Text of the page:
Election market stability is unprecedented
We have never seen a September like it on Betfair - certainly at least during a US election year. When we launched our Swing-O-Meter in Washington C.D. - the ancestral home of founding father George Washington - it pointed to a perfectly tied 50/50 race. That followed a Trump bounce and Biden swiftly resumed marginal favouritism. His chance hasn't, however, risen above 55% since.
As explained when running through past US election campaigns on Betfair, this stability is abnormal. September is usually a period packed with market drama as the campaigns intensify, gaffes are made and bombshells emerge.
Nor is it just the betting. Check out this graph from fivethirtyeight.com showing the trajectory of their forecast.
Leaving aside the fact those two indicators differ rather significantly, their mutual stability does tell a story. That very few developments in politics or the news seem to impact voter choices. Or, it seems, even the analysis of bettors.
Is this an effect of information bubbles?
In 2020, pretty much everybody is locked into their own information bubble, receiving different news and information. A Democrat-leaner's feed will be full of Lincoln Project ads excoriating Trump and horrific headlines regarding his latest crimes. Whereas a Republican-leaner is bombarded by horrific scenes of violence in Democrat cities and Hunter Biden's alleged corruption.
In the social media age, everything is geared towards triggering anger and confirming bias. Media want clicks and parties need to get their vote out. Voters are driven ever further apart and become ever less likely to switch party. Hence the very small percentage of persuadables recorded in polls.
One could say that this is a particular reaction to the uniquely divisive Trump era. Except there are clear parallels with the UK, with whom the USA share a language, media networks and political ideas.
Similar phenomenon applies in UK
For three and a half years, Brexit dominated political life. Barely anybody switched between Remain and Leave. Opinion generally hardened and the divisions became entrenched. It culminated in the predictable, undramatic 2019 election.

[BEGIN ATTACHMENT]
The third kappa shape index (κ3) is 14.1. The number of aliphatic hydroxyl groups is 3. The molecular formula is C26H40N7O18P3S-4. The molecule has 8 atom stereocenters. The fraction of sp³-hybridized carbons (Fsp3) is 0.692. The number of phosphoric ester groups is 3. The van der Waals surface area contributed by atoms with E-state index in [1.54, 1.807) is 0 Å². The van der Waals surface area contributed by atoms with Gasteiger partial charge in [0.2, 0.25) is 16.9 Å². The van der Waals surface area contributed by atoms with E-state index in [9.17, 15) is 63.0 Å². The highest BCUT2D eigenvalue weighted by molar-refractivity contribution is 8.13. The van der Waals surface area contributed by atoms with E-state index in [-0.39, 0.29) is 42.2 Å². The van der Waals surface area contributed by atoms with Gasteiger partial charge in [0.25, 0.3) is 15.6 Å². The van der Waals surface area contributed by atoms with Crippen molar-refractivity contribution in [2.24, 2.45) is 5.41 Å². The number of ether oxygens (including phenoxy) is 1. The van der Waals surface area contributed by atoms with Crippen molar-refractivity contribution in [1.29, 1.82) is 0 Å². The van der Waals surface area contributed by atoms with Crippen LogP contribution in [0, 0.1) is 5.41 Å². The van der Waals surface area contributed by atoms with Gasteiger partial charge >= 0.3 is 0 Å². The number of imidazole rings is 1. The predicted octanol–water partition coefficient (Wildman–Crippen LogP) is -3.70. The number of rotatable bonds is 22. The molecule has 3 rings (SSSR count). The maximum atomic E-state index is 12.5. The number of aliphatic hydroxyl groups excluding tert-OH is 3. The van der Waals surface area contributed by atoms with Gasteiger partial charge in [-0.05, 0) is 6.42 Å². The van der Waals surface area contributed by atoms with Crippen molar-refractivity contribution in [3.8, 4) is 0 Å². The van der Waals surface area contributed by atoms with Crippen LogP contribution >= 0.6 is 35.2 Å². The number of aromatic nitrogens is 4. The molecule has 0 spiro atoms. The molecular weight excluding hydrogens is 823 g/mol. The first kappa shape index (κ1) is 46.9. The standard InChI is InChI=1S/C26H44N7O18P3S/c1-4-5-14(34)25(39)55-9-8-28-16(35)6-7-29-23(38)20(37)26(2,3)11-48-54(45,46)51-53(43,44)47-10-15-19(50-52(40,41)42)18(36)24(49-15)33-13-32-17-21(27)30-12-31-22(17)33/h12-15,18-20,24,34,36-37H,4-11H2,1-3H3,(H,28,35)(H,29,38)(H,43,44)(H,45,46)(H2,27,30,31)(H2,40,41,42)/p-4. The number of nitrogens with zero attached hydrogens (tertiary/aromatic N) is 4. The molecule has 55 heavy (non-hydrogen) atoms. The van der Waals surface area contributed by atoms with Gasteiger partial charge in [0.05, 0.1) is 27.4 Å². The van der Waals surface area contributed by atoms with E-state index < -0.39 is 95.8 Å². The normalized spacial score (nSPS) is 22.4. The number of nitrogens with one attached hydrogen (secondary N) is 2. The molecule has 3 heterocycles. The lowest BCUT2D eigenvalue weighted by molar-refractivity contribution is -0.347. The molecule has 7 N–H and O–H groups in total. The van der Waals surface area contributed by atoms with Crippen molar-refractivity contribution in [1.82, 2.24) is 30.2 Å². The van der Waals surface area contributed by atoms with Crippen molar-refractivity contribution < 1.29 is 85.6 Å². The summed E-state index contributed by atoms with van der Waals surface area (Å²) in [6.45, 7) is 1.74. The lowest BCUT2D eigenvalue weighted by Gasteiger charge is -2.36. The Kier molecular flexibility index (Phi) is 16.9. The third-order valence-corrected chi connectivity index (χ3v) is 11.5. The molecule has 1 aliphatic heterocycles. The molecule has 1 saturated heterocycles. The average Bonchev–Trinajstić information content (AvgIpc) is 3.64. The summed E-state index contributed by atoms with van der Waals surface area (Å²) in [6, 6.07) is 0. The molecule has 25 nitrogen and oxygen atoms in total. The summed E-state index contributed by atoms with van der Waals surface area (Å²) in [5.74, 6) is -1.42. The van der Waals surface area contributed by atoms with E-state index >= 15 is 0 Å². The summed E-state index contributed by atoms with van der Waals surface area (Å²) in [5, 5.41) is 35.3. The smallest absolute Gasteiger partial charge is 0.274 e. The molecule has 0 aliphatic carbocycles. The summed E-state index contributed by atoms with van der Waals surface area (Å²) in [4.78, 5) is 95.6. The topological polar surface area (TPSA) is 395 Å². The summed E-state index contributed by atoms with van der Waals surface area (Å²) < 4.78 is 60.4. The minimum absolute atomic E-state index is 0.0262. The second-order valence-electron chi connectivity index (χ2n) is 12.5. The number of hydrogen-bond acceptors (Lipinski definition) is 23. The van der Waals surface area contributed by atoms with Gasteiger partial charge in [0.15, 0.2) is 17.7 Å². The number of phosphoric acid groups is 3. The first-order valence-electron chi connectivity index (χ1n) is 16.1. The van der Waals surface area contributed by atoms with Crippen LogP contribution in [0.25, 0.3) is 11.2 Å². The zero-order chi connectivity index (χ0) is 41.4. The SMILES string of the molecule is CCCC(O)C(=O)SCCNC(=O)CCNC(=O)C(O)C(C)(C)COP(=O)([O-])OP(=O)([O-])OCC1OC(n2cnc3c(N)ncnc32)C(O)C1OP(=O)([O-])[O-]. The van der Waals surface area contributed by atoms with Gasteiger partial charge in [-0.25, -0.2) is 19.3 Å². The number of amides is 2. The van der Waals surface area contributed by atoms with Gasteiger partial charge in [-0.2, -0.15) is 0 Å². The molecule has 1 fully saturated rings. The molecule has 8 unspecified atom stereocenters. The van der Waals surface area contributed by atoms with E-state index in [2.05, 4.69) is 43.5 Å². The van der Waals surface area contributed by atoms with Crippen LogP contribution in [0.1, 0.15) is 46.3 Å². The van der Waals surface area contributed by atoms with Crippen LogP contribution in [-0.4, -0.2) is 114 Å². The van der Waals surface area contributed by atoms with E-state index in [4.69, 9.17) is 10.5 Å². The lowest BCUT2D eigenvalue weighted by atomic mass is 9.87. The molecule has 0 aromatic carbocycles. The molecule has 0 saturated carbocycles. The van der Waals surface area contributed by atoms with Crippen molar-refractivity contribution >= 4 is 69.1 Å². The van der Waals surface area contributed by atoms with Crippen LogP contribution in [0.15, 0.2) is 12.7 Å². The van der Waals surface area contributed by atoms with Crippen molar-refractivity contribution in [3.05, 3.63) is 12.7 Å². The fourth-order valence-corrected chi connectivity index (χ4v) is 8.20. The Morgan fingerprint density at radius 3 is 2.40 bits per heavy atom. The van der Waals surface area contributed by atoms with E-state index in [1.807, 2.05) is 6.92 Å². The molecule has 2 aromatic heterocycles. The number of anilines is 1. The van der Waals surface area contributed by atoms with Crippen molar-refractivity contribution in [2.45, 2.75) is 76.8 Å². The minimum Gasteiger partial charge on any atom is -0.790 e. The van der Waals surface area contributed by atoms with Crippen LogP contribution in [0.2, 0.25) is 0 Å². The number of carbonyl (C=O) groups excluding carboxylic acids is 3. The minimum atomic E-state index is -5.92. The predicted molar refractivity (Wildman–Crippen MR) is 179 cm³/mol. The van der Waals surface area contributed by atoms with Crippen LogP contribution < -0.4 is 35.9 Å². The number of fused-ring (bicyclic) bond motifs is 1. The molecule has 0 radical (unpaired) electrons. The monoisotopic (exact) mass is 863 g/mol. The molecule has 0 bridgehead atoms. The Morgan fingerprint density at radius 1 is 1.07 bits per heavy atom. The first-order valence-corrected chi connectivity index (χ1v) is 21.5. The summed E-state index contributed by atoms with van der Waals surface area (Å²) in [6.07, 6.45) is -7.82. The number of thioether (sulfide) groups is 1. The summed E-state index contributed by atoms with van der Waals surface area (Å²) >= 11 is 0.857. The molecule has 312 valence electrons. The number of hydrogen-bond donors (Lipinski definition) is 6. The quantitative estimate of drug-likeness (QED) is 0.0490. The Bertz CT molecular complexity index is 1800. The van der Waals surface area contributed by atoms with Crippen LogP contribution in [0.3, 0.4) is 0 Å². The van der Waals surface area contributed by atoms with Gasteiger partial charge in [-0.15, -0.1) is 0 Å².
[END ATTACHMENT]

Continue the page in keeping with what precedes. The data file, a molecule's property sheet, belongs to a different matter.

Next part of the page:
My abiding memory of that campaign was the lack of movement, or even prospect of movement in polls or betting. It didn't matter who won the TV debates, or that Boris Johnson dodged the Andrew Neil interview and was caught hiding in a fridge from reporters. Twitter would go ballistic but nothing moved the needle.
Having spent the last five years completely immersed in US politics, this has become normal. I could write 1000 words every day until the election about a Trump scandal that would have finished any other president, and forget dozens more. Yet Trump's approval rating barely moves. Indeed this Fivethirtyeight graph is the most telling of the lot.
If this is the new normal for the social media age, predicting elections should be easy, right? At that UK election, the number of upsets among 650 constituencies was in single digits.
Yet the current trends for this election suggests it is wildly unpredictable. That either the polls are fundamentally wrong (a theory lacking evidence) or that a gamechanger lies ahead to turn Trump's bad position around.
Poll scepticism fair given recent history
That is understandable, given what happened in 2016 to Clinton. Also while the polls weren't especially pro-Remain, Leave was a huge betting upset. Poll-sceptics gained another argument at the 2017 UK election. Jeremy Corbyn's Labour beat a 100/1 vote share target and were only a few thousand votes away from an upset that would have dwarfed either of the 2016 shocks.
My view is that the era from 2014-2019 will be seen as one of partisan realignment, fuelled or at least reinforced by the growth of social media.
Transitional period is over
The demographic dynamics in both countries changed similarly. Male, older, whiter, non-higher educated voters tended to move Right. Female, younger, non-white, university educated voters tended to move Left.
There was a period of flux as they gradually found their homes. Suburban, Republican-leaning women who hate Trumpism may have given him the benefit of the doubt in 2016, but had switched wholesale by the 2018 mid-terms. 'Red Wall', white working-class Brexiteers who gave Corbyn a chance in 2017 but were staunch Boris Johnson supporters by 2019.
If the voters are now entrenched in their new tribes, we shouldn't pay too much heed to those transitional elections. Trump's emergence in 2015/16 was a massive shock to the system that took time to digest. Four years on, it seems highly unlikely that there are many people on the planet, let alone in the USA, who are on the fence, undecided or persuadable about him.
Follow Paul on Twitter and check out his website, Political Gambler.